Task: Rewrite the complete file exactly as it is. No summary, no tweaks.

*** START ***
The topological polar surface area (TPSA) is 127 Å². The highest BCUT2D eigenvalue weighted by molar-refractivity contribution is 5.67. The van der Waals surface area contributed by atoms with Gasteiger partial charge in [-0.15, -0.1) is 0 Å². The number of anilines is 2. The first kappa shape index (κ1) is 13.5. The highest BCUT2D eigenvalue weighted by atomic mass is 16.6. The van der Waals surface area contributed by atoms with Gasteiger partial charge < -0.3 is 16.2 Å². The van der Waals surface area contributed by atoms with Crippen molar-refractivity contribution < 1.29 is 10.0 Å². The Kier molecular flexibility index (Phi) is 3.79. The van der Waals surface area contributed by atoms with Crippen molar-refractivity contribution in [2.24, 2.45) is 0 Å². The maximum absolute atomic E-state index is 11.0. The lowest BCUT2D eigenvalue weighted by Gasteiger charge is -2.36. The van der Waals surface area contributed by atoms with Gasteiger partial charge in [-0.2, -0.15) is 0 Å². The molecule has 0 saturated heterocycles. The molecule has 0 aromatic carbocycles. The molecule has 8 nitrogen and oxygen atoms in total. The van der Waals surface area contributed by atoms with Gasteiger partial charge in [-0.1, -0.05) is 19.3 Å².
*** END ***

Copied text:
The topological polar surface area (TPSA) is 127 Å². The highest BCUT2D eigenvalue weighted by molar-refractivity contribution is 5.67. The van der Waals surface area contributed by atoms with Gasteiger partial charge in [-0.15, -0.1) is 0 Å². The number of anilines is 2. The first kappa shape index (κ1) is 13.5. The highest BCUT2D eigenvalue weighted by atomic mass is 16.6. The van der Waals surface area contributed by atoms with Gasteiger partial charge < -0.3 is 16.2 Å². The van der Waals surface area contributed by atoms with Crippen molar-refractivity contribution < 1.29 is 10.0 Å². The Kier molecular flexibility index (Phi) is 3.79. The van der Waals surface area contributed by atoms with Crippen molar-refractivity contribution in [2.24, 2.45) is 0 Å². The maximum absolute atomic E-state index is 11.0. The lowest BCUT2D eigenvalue weighted by Gasteiger charge is -2.36. The van der Waals surface area contributed by atoms with Gasteiger partial charge in [-0.2, -0.15) is 0 Å². The molecule has 0 saturated heterocycles. The molecule has 0 aromatic carbocycles. The molecule has 8 nitrogen and oxygen atoms in total. The van der Waals surface area contributed by atoms with Gasteiger partial charge in [-0.1, -0.05) is 19.3 Å².